Building mental strength can also lower rates of absenteeism and health care costs. Not to mention that happy, healthy employees make for a better workplace culture. Improve mental health in the workplace by incorporating intervention strategies into your organization.
How do I Improve Mental Health in the Workplace?
Mental health experts recommend a multi-layered approach to wellness. Poor mental health can have several different risk factors, which means it’s necessary to provide a variety of support options.
Create a safe environment for employees. Co-workers who have a mental illness can experience increased feelings of distress if they don’t feel supported at work. Providing access to counselors and treatment resources help employees feel safe in the workplace.
Enforce a healthy work-life balance. Associates who feel overworked and burnt out often suffer from anxiety and find it difficult to manage stress. Implement a flexible work schedule to better accommodate the needs of team members. A healthy balance can reduce negative work-related triggers.
BY DAN MARZULLO
This article was originally published and distributed by Zenefits, a leading Human Resources platform that integrates all the processes, apps, and tools you need — any combination works with each other and you. You can visit the original article here.
Help employees recognize the signs of mental illness. Many issues are left untreated when an individual doesn’t know how to identify symptoms. Offer free screenings and educate staff about mental health disorders so they can find help.
Reduce the stigma associated with mental health. Employees are less likely to feel singled out when the company shows support. Make an effort to acknowledge mental illness and treatment options during team meetings and company functions. Offering support will help affected employees feel more comfortable when seeking treatment.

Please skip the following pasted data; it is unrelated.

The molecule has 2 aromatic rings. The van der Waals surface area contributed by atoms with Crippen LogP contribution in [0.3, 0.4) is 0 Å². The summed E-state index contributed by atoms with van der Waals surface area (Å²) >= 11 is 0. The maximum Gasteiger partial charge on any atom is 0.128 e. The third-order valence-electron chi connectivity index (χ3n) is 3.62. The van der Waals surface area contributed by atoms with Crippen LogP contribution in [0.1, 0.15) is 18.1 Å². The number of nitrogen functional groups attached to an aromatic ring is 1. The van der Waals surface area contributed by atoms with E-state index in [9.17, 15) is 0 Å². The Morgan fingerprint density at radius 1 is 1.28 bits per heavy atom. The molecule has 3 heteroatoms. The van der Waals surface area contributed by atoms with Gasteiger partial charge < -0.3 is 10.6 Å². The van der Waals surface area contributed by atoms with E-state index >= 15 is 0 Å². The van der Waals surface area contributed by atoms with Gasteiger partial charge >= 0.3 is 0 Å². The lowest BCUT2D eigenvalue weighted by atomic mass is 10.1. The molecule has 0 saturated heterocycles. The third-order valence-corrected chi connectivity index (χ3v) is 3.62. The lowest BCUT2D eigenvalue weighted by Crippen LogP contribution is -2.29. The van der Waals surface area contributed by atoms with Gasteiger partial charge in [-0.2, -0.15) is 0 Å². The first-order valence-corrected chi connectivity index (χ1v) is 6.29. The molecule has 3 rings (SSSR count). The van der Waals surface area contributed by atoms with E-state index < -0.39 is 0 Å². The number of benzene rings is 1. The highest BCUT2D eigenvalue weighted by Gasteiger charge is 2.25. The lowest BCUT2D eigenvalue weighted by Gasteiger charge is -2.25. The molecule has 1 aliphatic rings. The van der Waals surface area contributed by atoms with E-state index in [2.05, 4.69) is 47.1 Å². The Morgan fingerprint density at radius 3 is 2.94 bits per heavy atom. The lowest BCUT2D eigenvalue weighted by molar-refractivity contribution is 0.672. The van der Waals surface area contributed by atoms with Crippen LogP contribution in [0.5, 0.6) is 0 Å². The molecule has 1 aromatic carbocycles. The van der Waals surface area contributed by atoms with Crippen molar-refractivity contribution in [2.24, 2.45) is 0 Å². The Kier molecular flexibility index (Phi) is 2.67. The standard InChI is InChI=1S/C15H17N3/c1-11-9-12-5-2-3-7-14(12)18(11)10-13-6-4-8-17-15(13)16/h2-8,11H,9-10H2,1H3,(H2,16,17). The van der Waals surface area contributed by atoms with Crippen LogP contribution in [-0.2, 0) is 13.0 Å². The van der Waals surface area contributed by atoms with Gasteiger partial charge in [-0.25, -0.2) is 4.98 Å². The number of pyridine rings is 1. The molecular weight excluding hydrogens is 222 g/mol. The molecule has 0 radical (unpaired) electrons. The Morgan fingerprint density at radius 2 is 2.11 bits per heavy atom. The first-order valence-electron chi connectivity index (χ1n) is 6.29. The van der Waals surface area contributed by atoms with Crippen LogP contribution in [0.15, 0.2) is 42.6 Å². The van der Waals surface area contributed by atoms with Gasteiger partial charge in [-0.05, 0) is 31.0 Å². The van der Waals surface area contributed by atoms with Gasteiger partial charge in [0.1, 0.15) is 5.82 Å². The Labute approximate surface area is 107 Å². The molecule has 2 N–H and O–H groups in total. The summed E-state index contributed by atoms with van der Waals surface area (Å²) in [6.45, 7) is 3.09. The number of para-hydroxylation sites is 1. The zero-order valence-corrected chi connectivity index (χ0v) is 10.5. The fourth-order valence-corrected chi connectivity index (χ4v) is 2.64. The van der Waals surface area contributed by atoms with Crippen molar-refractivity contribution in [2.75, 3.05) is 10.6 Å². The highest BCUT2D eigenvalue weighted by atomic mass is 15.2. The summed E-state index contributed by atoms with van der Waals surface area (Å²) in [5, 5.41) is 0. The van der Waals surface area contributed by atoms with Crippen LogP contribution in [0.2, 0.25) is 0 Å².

About Dan Marzullo
As a professional copywriter, Dan produces strategic marketing content for startups, digital agencies, and established brands. He helps organizations tell stories, achieve online presence, and builds brands that communicate with their customers. Dan is also a regular contributor to Forbes. He started writing after his first professional role as a health promotions coordinator for a local family physicians office.
Faculty and staff training is a critical element to a safer and more secure school community. Here are five fantastic training programs that were also the focus in 2018.
Active Shooter Response - ALiCE Training
Bleed Kit Training - BleedingControl.org
Bus Driver Training - Big Back Pack Program
Child Abuse Prevention - Darkness to Light/Stewards of Children
First Aid/CPR/AED - American Red Cross
SAFETY, SECURITY and YOUR STAKEHOLDERS
A must. It is imperative that you have a school-wide safety and security committee in place with clearly defined responsibilities regarding short and long-term planning and execution. Not only can this group help you plan drills, they can help you craft clear and compelling multi-tiered policy. Their participation most often strengthens the “buy-in” from your staff.
Every year, without exception. It is critical that necessary training be required prior to the start of every school year and/or on a regular schedule. Crucial training in first aid/CPR and child sexual abuse prevention should be mandatory for everyone.
Too late is way too late. Addressing sexual harassment with your faculty and staff only after an incident is far too common. Conducting ongoing training and providing clearly defined guidelines are a great start. Far too often this topic comes to the forefront only after unacceptable behavior manifests itself.